At this point users can create materials and export it using the CryENGINE 3 Material Exporter tool in 3ds Max. To simplify this first tutorial I’ll skip material exporting and head straight to exporting our asset. I also won’t be covering LODs (Level of Details), but recommend that you learn more about them if you are interested in diving deeper into game development.
A very simple 3ds Max scene for CryENGINE 3 export contains three items. A dummy helper (which you should place at 0,0,0 and not scale or rotate after inserted), a mesh (aka RenderMesh, or our model), and a proxy object that will simulate collision—known to gamers as the “hit box,” this is what the software uses to calculate whether something collides with it or not and how to act appropriately. I recommend you use a simple editable poly to minimize the amount of calculations the software has to run during game play. The mesh, of course, is the actual model. Figure 4 exhibits the objects I described (although my proxy object is rudimentary for my specific mesh).
Figure 4: Basic scene for CryENGINE Exporter
In order for CryENGINE 3 to identify that the proxy object will have collision, we’ll need to assign it a specific name: “$physics_proxy_0”. You’ll also want to add to the object properties (by right-clicking on the object) and type in “box” to insure CryENGINE 3 calculates collisions based on box geometry (although using complicated geometry is an option). A more comprehensive overview of User Defined Properties utilized can be located in the CryENGINE 3 tutorial and help files.
Finally, we’ll want to name the dummy helper. This is the name you’ll see in CryENGINE 3. For my example, I called it “MyDemonDummy.” I recommend you call it something simple and unique to ensure it remains easy to find as you continue to develop more assets for your library. We’ll then need to select both the proxy and the mesh, and reset xform on both objects. Reset Xform is located on the Utilities tab in the Command panel. Next, link your mesh to your dummy, and then your proxy to your mesh. If you open your scene explorer, it should look similar to Figure 5.
Figure 5: Scene Explorer showing parent/child relationship
Next you’ll want to ensure the pivot for your proxy and mesh is located at your dummy helper at coordinates 0,0,0. You can move your pivot by selecting both the proxy and the mesh, navigate to the Command panel, select the Hierarchy tab, and choose “affect Pivot only.”
Once everything is named appropriately and linked properly, you can proceed to export. To export, select the dummy helper only, navigate to the CryENGINE 3 Exporter button located under Utilities in the Command panel, select “add selected,” and check “Export File Per Node” in the Geometry Export Options. Finally, select the “Export Nodes” button and 3ds Max will export the file to the MyFirstObject folder in which we stored it.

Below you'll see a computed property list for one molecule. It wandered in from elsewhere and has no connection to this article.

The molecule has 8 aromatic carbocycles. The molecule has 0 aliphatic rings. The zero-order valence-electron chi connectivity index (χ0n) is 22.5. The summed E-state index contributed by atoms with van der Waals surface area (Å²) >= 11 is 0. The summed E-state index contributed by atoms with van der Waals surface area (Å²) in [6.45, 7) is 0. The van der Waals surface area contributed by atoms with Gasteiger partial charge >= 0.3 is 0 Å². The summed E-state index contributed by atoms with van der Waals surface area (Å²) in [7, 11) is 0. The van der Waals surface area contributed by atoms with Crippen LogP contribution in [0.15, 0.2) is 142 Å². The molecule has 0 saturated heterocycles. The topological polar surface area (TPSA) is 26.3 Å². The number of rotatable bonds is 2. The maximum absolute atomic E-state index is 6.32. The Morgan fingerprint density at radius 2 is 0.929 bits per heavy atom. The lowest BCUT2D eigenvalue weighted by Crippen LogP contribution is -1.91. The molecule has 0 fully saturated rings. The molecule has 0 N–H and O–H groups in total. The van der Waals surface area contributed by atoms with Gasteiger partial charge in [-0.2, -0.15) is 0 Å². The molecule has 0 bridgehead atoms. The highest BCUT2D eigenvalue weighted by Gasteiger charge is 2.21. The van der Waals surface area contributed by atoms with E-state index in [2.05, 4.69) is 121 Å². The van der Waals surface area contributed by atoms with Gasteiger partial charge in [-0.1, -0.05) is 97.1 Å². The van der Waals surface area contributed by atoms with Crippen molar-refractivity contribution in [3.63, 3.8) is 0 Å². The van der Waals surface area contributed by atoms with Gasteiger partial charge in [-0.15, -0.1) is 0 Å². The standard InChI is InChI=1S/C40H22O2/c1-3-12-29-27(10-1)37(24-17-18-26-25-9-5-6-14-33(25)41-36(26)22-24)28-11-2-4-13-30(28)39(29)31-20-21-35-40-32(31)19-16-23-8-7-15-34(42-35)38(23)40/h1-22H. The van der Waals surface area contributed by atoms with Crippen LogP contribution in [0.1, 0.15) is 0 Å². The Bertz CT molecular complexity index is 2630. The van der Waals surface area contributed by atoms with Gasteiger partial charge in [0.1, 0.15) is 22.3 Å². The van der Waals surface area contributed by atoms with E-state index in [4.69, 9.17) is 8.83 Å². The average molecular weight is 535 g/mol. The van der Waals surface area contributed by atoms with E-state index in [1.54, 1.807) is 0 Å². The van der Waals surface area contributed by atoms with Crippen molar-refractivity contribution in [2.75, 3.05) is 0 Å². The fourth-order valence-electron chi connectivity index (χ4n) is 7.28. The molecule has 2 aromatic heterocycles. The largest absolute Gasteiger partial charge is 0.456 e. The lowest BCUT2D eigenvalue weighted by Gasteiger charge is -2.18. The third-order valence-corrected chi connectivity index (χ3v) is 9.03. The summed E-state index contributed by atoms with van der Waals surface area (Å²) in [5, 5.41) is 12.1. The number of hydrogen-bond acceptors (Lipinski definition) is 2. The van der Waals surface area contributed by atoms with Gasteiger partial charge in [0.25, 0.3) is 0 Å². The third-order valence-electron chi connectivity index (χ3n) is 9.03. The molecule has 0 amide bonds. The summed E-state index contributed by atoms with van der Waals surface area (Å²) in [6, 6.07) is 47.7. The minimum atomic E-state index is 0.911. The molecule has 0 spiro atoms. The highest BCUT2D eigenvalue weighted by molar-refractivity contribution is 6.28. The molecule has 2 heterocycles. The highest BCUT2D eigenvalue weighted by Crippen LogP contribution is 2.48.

Importing the 3ds Max Model
Importing your model into CryENGINE 3 is simple. After you start CryENGINE 3 select the default level “Forest.” When opened, select the Objects tab on the right of your screen, then select Brush. Here you should see your “MyFirstObject” folder and inside the folder you’ll find your newly created asset. Simply drag and drop it into the forest level. You may need to scale it using the tools available in CryENGINE 3.
Tip 1: To learn more about CryENGINE 3, I recommend EAT 3D’s Volumes 1-3 covering almost every aspect of level creation and the CryENGINE 3 CookBook by Dan Tracy and Sean Tracy.
Tip 2: The Crytek plug-in for 3ds Max comes with a ToolBox under the CryMaxTools menu that provides an automatic proxy mesh generator to create the child/parent link necessary for export.
Tip 3: If you’d like to apply materials/textures to your objects in CryENGINE 3, refer to the tutorial and help files provided with the SDK. To open CryENGINE 3’s material editor, type “M” where you can select a material and apply it to your object.
Tip 4: CryENGINE 3 is set up for Metric scale. You’ll get the best results if you set 3ds Max Display Unit Scale to Metric and System Unit Scale to 1 Unit = 1 Centimeter.
Tip 5: Assets typically have polygon “budgets.” Keep in mind that the silhouette is more important than a high tessellation of flat areas. Visit CryDev.Net for additional asset guidelines.
Figure 6: Truong’s “Demon” in CryENGINE 3